Hence, prior to the dismantling of the Zeiss II a year ago, Buhl Planetarium’s Zeiss II was the oldest operable major planetarium projector in the world !
Well, both historic instruments, as well as the World Map, presently lay dismantled in the
warehouse. With the abandonment, last May, of the proposed Science Center expansion project, it is our fear that these valuable artifacts will remain dismantled indefinitely, perhaps forever! Except for the Buhl Planetarium building, there presently is no where else these artifacts could be utilized. It is the view of Friends of the Zeiss that these artifacts should be returned to functionality in the original Buhl Planetarium building. We feel that, not only is this the most cost-effective way to handle this problem, but this is really the only way that truly displays the functionality of the equipment in the context of the history of the beginning of the planetarium profession. Science Center
We want to make you aware that there is a risk with the current storage of the Zeiss II Projector, Siderostat Telescope, World Map, and other original Buhl Planetarium artifacts that may be currently stored in the
warehouse. In June of 1972, the entire Science Center area, including this warehouse and Three Rivers Stadium, were flooded due to the remnants of Hurricane Agnes. Hurricanes do come to North Shore from time-to-time. Just a couple months ago, instead of moving north along the eastern seaboard as expected, Hurricane Isabel came straight through the Pittsburgh region. Pittsburgh
Admittedly, Hurricane Isabel was very weak by the time it reached
Western Pennsylvania. However, according to a National Weather Service meteorologist I spoke with earlier this year, it is only a matter of time before another flood event occurs on the . If these historic pieces of equipment and artifacts are in the warehouse when such a flood event occurs, they will be destroyed. And, no matter how much insurance the North Shore has on these artifacts, there will be no way to reconstruct a historic 1939 Zeiss II Projector—this history would be gone forever! Science Center
Hence, we believe that there is urgency in returning the historic equipment and artifacts to the original Buhl Planetarium building. At the very least, these artifacts should be removed from the
flood plain, perhaps to another Carnegie warehouse. North Shore
Now, we recognize the political problems with their immediate return to the Buhl Planetarium building. The current tenant of the Buhl Planetarium building, the Children’s
, does not want responsibility for these artifacts. And, the City of Museumof Pittsburgh , which is the legal owner of both the original Buhl Planetarium building and all of the historic pieces of Pittsburgh
equipment and artifacts I have mentioned, has permitted the Children’s Museum to redevelop the Buhl Planetarium building as they see fit.
However, we strongly believe that these historic pieces of equipment and artifacts should be returned to the Buhl Planetarium building at the earliest opportunity. And, such an opportunity could present itself in a year or two.
Ms. Joanna E. Haas 2003 November 1 Page 3 of 3
The Children’s Museum, in their current small operation, has been running operating deficits in each of the past four years; half-million dollar deficits in each of the last two years! We believe that their contention that they can operate an expanded museum, four times the size of their current museum, without operating deficits is simply wishful thinking. Return and use of the historic Buhl Planetarium equipment and artifacts could maximize the revenue potential of the Buhl Planetarium building and reduce Children’s Museum operating deficits in the future; we will seek City permission to return these artifacts to the Buhl Planetarium building, once it is demonstrated that the Children’s Museum cannot operate the enlarged museum without operating deficits. We are asking that The Carnegie Science Center cooperate in the return of the historic equipment and artifacts, to the Buhl Planetarium building, should such an opportunity arise.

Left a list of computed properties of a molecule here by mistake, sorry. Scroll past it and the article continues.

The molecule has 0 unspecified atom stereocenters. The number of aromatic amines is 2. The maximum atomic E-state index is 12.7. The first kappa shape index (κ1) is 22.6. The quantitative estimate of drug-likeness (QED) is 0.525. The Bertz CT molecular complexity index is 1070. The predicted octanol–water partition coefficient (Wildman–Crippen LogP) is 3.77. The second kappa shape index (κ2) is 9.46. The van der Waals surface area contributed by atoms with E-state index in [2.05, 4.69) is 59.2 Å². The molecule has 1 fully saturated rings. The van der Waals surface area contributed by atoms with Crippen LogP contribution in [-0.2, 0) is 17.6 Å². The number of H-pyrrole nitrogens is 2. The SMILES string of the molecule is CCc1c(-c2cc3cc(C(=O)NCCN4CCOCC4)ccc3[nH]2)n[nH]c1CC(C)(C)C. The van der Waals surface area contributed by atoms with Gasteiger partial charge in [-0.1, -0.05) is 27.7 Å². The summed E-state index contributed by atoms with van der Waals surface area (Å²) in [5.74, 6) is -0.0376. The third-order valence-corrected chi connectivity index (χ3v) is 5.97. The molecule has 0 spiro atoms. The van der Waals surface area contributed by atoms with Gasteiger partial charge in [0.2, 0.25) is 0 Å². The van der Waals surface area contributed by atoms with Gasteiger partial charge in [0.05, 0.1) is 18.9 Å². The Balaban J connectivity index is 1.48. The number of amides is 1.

At this time, we have two other requests:
1) According to the Proposal
of The Carnegie Science Center, submitted during the City of
“CSC proposes to document all steps in the evaluation, disassembly and removal of the artifacts through still photography and through digital videography of key steps in the procedure. This will create a permanent visual record of the condition of the artifacts at the time of removal and the actual steps and procedures in the process. CSC will also provide a written documentation of the results of the evaluation for the City.”
Friends of the Zeiss would like to review the still photography and digital videography of the dismantling of the artifacts.
We would also like a copy of
any "written documentation of the results of the evaluation for the City.”
Friends of the Zeiss maintains an extensive Internet web site on the History of
The Buhl Planetarium and
< http://www.friendsofthezeiss.org > or < http://www.planetarium.cc >
We would like to include the still photographs of the dismantling procedures, for the three artifacts, on our Internet web site. Can copies of these photographs be provided to us? We would certainly be willing to pay any reasonable photograph copying charges.
2) On the
is a list of Buhl Planetarium artifacts owned
by the City of Pittsburgh, which we understand were moved to The
Carnegie Science Center in 1991 or 1994.
We, respectfully, ask that we receive a report regarding the status and
condition of these artifacts. As these are all City property, we would be
willing to forward a copy of this report to the City of
Thank you for your kind consideration of these three requests. Friends of the Zeiss would be willing to meet with you, at your convenience, to further explain and discuss this matter. Do not hesitate to contact me for further information.
Glenn A. Walsh
Copy: Steering Committee, Friends of the Zeiss